When Amazon released a cheap microwave with built-in Alexa integration, most of us scratched our heads for a second and then quickly moved on. But now Sharp has created its own microwave powered by Amazon’s digital assistant, and somehow it’s even more confounding than the original.
Unlike the $US60 ($80) Amazon Basics microwave with Alexa, Sharp’s microwave features a much more luxe design and a higher price tag, with the Sharp Smart Countertop Microwave Oven available in two sizes: a $US150 ($201) 30L model or a $US170 ($228) 40L version. Even for the cheapest model, that’s nearly three times the price of Amazon’s model, which is a significant amount of frozen chicken tendies.
Many people might find the inclusion of a digital assistant in their microwave quite objectionable, or at least a small annoyance, but the idea behind being able to control a microwave with your voice isn’t quite as silly as it seems.
The traditional line of thinking is that because you still need to physically put food inside the microwave, voice controls don’t add much to the equation. However, the real benefit of voice controls on a microwave is to bypass the typically clunky and often arcane interface microwave manufacturers have been trotting out for the last three decades. Controls on microwaves are often so unintuitive that the only functions people regularly use are Time Set, Add Minute, and the freaking Popcorn button.
By using voice controls via Alexa, not only is Sharp’s microwave a potential boon to accessibility, Sharp said its smart microwave offers 30 different voice commands with at least 10 different food presets such as, “Microwave fresh vegetables,” or, “Defrost two pounds of meat.” And for anyone who has tried to do either of those two functions recently on a regular microwave with buttons, voice controls are starting to sound like a better alternative.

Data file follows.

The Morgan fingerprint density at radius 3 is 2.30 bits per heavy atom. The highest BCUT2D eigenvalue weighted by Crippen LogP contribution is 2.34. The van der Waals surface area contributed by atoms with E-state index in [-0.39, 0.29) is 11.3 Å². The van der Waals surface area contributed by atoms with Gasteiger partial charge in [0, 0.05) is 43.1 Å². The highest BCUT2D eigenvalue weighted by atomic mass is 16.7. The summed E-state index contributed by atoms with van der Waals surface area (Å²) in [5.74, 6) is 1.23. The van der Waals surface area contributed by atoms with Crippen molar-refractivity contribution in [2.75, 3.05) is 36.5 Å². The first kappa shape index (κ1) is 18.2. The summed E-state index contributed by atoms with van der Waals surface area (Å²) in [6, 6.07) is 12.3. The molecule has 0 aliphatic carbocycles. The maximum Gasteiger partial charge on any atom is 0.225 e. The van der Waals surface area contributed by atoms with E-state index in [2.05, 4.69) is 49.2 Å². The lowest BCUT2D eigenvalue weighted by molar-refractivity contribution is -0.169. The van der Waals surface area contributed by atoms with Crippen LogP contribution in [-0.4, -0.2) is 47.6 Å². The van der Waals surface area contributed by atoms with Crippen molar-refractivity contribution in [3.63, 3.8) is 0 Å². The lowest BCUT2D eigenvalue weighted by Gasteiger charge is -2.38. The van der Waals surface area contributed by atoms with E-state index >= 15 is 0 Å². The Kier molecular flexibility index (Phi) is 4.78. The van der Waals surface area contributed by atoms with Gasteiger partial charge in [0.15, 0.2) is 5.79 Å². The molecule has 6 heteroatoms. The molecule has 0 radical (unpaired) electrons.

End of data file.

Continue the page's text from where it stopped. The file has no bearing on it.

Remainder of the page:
There is some confusion, though: The smaller 1.1-cubic-foot option is said to include 30 voice commands with at least 10 food presets available by voice, while the larger model comes with more than 70 voice commands and more than 50 food presets. Now I get that the larger model might be able to accommodate a wider range of foods, but having five times as many voice-activated food presets seems very strange.
We’ve reached out to Sharp for more info regarding its smart microwave line, but unfortunately because initial information is so limited, it’s hard to say why the range of voice commands between the two models are so different, or even how the number of voice commands for Sharp’s microwave compares to what’s available with an Amazon Basics microwave.
Another important caveat is that like the Amazon Basics microwave, Sharp’s smart microwave doesn’t come with a built-in mic, which means you’ll need to rely on wifi and a paired Echo device or the Alexa app to support voice controls.
But the other standout feature of Sharp’s smart microwave is that it has been “specifically tuned” to deliver “optimal popping results” with Orville Redenbacher’s Microwave Popcorn, whatever that means, which could be a small bonus for anyone truly devoted to Big Poppa Pop.